Unfortunately, it may be too late for some employers that have already begun their summer internship programs, but for-profit, private sector employers should be aware that they face a steep barrier when trying to establish lawful, unpaid internships. Although not-for-profit organizations have relaxed requirements when accepting the unpaid services of volunteers and interns, it is a very different story for private sector companies. The most recent decision on this topic, Glatt v. Fox Searchlight Pictures, Inc. (S.D.N.Y. June 11, 2013), definitively ruled in favor of the unpaid interns and indicated that six key criteria should be applied when determining whether an internship can be unpaid.
In April of 2010, the U.S. Department of Labor (DOL) issued Fact Sheet #71 entitled “Internship Programs Under the Fair Labor Standards Act.” Although various state laws impose even stricter requirements on employers, these minimum federal guidelines apply in every state. Unless all six of these factors are present, an employment relationship exists under the Fair Labor Standards Act (FLSA) between the worker and the employer—meaning also that the Act’s minimum wage and overtime provisions would apply to the “intern.”
While some courts have previously applied a more flexible “primary beneficiary” test (in which the issue of whether the intern or the employer obtains most of the benefits of the internship is dispositive), the court in Glatt believed that such a test is too “subjective and unpredictable.” Moreover, an employer could not know whether the internship meets the test until after the program is completed. The six factors—each of which must be present for the worker to be considered an unpaid intern—outlined by the DOL and used in Glatt are:
- The internship, even though it includes actual operation of the facilities of the employer, is similar to training that would be given in an educational environment.
- The internship experience is for the benefit of the intern.
- The intern does not displace regular employees, but works under close supervision of existing staff.
- The employer that provides the training derives no immediate advantage from the activities of the intern; and on occasion its operations may actually be impeded.
- The intern is not necessarily entitled to a job at the conclusion of the internship.
- The employer and the intern understand that the intern is not entitled to wages for the time spent in the internship.
Neither the DOL nor the court in the Glatt decision allowed these factors to be weighed or considered “on balance.” It is an all-or-nothing proposition, and every one of the six factors must be demonstrated to escape application of the FLSA.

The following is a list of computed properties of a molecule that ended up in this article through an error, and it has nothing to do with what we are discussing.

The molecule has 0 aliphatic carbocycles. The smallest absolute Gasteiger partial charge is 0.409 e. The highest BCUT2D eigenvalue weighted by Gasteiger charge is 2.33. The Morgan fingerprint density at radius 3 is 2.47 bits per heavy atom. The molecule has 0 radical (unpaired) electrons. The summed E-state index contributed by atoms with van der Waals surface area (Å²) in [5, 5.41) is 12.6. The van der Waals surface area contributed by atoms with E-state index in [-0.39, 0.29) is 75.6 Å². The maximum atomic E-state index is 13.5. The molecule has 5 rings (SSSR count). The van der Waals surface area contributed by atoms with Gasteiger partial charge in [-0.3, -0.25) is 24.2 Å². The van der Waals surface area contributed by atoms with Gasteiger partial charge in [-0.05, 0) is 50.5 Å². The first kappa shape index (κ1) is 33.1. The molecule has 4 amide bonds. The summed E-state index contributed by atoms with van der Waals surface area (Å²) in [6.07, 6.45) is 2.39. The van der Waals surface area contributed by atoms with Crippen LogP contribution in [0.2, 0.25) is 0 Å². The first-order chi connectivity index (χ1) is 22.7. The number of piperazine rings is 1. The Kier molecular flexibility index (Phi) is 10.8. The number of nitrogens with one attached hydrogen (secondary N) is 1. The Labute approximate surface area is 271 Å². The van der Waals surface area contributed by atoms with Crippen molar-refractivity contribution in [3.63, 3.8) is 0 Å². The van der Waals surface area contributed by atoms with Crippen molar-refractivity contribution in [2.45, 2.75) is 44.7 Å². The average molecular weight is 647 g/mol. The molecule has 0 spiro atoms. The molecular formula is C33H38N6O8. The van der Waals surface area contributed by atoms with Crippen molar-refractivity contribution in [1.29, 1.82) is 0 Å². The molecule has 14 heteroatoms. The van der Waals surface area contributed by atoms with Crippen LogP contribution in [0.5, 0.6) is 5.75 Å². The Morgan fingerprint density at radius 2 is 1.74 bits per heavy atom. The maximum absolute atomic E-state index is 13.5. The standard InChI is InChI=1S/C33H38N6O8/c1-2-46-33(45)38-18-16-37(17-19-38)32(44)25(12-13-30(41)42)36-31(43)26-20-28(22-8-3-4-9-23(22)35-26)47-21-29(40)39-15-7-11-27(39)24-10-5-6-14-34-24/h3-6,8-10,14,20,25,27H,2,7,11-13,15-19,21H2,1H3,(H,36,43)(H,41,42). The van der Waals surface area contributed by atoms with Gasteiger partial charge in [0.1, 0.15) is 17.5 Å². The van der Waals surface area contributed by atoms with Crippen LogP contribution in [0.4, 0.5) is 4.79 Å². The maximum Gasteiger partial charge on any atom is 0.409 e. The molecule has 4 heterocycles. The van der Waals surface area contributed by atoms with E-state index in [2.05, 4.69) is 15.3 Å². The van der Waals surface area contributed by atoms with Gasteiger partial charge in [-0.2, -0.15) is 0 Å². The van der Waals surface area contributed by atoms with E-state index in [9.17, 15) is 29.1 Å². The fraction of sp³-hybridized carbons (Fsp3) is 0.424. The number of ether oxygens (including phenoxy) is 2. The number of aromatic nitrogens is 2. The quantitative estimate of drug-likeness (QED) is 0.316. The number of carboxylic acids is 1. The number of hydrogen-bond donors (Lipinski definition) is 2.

Although the internship must be similar to training provided in an educational setting pursuant to the first factor, it is important to understand that “college credit” is not one of the factors. Accordingly, the Glatt decision bluntly dispelled the idea that using the internship to obtain college credit will help save an otherwise unlawful internship program by stating:
Receipt of academic credit is of little moment. A university’s decision to grant academic credit is not a determination that an unpaid internship complies with the [law]. Universities may add additional requirements or coursework for students receiving internship credit, but the focus of the [law] is on the requirements and training provided by the alleged employer.
Importantly, the last factor does not mean that the intern can merely agree to, or waive, the pay to which he or she might be entitled. The long-established rule under the FLSA and related state laws is that an employee cannot voluntarily waive minimum wage and overtime requirements. Yes, the intern needs to understand and know that he or she is not being paid, but the job still has to be a lawful unpaid internship in the first place.
So, companies that want to offer attractive opportunities to students (or unemployed graduates) and to provide those individuals with experience and “something to add to their resume” are forewarned: you may have to pay at least the minimum wage as well as any overtime pay to those interns.
An intern would probably jump at the chance—with or without any compensation—to fetch coffee, answer phones, or make copies on a Hollywood movie set, at a New York publishing firm, or at any company with exposure to successful professionals who may later serve as good job references. After all, who wouldn’t want the opportunity to perhaps bump into Natalie Portman or Joseph Gordon-Levitt? Nonetheless, employers need to carefully analyze their unpaid internships to make sure that their programs comply with the law. Before it is too late, take this opportunity to audit your company’s internships to ensure that unpaid interns have a meaningful learning experience and that all six of the DOL’s factors are being met throughout the entire summer.
James M. Paul is a shareholder in the St. Louis office of Ogletree Deakins.